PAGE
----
July 30, 2011

Hard Sayings II: Salty Salt

"Salt is good, but if it loses its saltiness, how can you make it salty again? Have salt in yourselves, and be at peace with each other." Mark 9:50

The question is always inevitable in every Bible study. Some wise acre always asks it: "How can salt lose it saltiness?" If salt is salt it always remains salty, right?

Salt was rarely found in its pure refined state as we are used to in today's world. Organic salt was usually loaded with impurities and other minerals. Where it wasn't mixed in properly people would actually mix earth or minerals in with it on purpose. This would give its texture and in the cast of ingesting, its taste. When the salt having been constituted like this was exposed to moisture either directly or in moist air the salt would literally leach out of the compound making a salt "without salt" or a salt without saltiness. Therefore it would be good for nothing because without the salt being in the salt there would be little or no taste and there would be no preservational properties to the salt that it was often used for. It would then be useless or as Luke puts it succinctly:

"It is fit neither for the soil nor for the manure pile; it is thrown out." Luke 14:35

Salt as a preserving effect or added zest is the idea we are looking at here also. If salt does not have these effects or properties, what good is it? Its flat, lifeless (a characteristic that can also be said of people) and doesn't do what its suppose to. Its useless, why keep it around?

We must take this a step further and look at the context. Jesus had just finished referring to the fires of Gehenna. Why does a comment about salt follow a statement about it being better to go through life maimed than to be sent to Hell (Gehenna) with one's limbs intact?

The transition statement and our clarification lies in Mark 9:49:

"Everyone will be salted with fire."

There were fires that burned continuously in a dump south of Jerusalem (Gehenna) to burn waste and avoid the spread of disease in the city. This is where we get the idea in Mark 9:48 that "the worms that eat them do not die, and the fire is not quenched" in Hell comes from. Maggots constantly crawled in, on and through this dump and the fires were always kept burning. Fire had a purifying purpose as did salt...and judgment also. This is the key. The meaning of this transition is that the fire would be a fire of persecution and it will have a refining or purifying affect on the lives of those that believe. There is also a high probabilty that there is a cross-reference to Leviticus 2:13 that states:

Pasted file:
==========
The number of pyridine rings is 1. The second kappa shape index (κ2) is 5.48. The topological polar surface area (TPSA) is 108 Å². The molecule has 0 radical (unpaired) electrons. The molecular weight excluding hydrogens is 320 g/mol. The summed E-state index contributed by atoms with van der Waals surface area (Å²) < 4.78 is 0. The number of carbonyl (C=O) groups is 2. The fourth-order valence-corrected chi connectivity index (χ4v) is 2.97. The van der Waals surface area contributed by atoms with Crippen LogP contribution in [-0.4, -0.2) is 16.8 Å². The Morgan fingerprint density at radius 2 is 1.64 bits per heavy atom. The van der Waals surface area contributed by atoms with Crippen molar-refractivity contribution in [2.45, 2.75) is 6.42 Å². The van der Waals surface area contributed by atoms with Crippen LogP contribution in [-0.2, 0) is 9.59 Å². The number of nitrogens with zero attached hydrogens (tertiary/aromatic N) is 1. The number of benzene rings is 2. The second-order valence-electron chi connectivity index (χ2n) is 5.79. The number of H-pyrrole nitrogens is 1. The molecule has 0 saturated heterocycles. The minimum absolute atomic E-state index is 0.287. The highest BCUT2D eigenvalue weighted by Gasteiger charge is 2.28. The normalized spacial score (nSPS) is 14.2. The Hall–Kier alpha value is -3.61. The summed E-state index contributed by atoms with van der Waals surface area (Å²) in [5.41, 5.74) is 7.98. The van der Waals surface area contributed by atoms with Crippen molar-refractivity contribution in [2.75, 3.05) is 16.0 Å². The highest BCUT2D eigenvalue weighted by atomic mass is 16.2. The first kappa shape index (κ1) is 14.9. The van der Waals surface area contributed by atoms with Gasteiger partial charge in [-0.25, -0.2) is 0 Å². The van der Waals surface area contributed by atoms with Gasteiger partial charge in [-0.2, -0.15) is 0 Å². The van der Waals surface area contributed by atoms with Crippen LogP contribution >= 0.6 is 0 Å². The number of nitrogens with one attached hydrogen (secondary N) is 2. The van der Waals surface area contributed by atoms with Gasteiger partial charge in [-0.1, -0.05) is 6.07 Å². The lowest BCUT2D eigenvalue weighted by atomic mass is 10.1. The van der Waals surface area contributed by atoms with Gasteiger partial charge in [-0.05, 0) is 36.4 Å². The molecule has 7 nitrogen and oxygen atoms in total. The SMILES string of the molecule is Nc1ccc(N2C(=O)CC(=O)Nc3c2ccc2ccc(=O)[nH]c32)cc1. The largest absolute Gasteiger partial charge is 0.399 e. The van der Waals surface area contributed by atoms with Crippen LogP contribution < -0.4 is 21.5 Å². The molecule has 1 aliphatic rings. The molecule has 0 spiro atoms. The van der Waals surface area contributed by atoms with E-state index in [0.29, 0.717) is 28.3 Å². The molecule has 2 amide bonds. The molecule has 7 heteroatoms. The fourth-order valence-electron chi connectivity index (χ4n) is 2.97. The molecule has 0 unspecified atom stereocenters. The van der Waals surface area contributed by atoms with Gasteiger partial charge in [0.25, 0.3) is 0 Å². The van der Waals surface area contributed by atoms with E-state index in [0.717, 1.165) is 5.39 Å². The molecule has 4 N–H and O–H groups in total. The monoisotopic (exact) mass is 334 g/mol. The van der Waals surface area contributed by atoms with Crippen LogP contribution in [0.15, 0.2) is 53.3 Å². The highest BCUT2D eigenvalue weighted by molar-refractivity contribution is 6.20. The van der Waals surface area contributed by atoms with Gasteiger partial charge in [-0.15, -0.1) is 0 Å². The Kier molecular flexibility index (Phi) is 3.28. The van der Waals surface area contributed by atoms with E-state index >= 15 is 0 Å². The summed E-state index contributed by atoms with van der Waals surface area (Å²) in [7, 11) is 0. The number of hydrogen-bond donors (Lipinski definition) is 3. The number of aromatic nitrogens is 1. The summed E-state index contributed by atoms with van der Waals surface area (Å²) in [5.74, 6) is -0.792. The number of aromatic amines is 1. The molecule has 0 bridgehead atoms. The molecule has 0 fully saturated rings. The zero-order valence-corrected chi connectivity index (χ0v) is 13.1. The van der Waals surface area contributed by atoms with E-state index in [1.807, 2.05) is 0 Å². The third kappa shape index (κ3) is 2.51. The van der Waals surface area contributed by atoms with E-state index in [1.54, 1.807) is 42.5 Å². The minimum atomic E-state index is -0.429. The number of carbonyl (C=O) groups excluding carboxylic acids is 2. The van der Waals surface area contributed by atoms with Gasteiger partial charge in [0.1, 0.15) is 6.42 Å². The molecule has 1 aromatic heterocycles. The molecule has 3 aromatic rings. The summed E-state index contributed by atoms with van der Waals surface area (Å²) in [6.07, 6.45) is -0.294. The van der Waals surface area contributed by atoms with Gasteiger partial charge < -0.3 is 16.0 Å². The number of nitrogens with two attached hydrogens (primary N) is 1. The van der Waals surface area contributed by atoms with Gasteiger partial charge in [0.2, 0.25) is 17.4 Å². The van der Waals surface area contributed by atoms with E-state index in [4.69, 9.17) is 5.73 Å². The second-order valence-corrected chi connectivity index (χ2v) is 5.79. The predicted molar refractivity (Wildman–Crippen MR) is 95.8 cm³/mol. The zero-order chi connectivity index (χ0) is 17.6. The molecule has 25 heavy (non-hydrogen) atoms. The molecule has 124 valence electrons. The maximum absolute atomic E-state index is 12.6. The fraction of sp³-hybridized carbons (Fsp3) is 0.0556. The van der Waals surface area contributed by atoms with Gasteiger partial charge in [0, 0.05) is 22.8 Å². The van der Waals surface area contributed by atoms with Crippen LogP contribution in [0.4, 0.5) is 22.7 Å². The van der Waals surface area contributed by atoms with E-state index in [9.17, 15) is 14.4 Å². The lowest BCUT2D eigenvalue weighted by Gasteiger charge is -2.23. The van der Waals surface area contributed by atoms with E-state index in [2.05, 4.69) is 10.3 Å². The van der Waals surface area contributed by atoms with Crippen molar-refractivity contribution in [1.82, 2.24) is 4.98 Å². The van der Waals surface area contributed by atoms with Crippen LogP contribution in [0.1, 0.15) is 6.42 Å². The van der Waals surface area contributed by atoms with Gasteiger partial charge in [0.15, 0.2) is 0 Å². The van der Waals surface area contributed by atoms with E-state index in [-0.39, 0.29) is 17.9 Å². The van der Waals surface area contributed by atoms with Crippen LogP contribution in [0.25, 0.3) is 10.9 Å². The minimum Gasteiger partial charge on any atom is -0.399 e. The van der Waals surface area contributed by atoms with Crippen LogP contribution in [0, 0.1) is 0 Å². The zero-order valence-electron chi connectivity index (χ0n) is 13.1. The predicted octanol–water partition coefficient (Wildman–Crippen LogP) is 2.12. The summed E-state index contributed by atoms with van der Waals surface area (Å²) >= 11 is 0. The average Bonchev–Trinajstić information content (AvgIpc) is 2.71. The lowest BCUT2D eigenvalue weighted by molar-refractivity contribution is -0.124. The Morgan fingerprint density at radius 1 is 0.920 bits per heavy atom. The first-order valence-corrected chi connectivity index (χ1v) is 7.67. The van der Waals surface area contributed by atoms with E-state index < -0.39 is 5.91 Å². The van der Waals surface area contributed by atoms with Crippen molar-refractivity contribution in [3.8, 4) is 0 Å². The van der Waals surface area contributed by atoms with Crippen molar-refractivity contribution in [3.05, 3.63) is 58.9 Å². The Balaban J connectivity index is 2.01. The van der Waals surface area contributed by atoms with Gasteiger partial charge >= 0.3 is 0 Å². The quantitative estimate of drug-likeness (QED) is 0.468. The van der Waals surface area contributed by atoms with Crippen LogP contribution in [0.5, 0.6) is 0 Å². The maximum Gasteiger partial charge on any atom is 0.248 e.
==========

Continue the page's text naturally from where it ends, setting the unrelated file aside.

"Season all your grain offerings with salt. Do not leave the salt of the covenant of your God out of your grain offerings; add salt to all your offerings." Leviticus 2:13

All of this points to a theme for a Christian. Any Christian that endures persecution will be cleansed therefore becoming a more acceptable offering to God. Think about folks. God doesn't want dead lambs and your works, He wants you! He wants your heart! What forges and strengthens one's faith and turns one's heart to God? Hardship, persecution and a profound understanding of dependence on Him. Who else would be suitable to be a leader that is capable of becoming a discipler for a disciple. What did Christ eventually endure? Persecution. What did His followers endure? Persecution. What do they continue to endure? Persecution.

How does Jesus conclude the matter? He simply states, "Have salt among yourselves, and be at peace with each other.” We must understand that salt had multiple properties and Jesus is addressing that in a follower or disciple of Him. In this case he is talking about the Rabbinic teaching that salt is wisdom or zest of life. He is telling His disciples to be wise and respond with wit and character or with the zest of life rather than being lifeless or flat like insipid salt or a salt with no flavor...a saltless salt.

I will add one more thing to this not found in the text. Jesus also tells us in Matthew that we are the salt of the earth. I have a question for you. Do you like salt on your corn, on a burger? Do you like a pinch of it here to add a gradual flavor or do you dump the whole shaker on your plate. Salt is powerful folks, it don't take much to season food. Keep that in mind the next time your decide to season someone elses life with Jesus Christ. Odds are, they won't be needing the whole salt shaker. ;)

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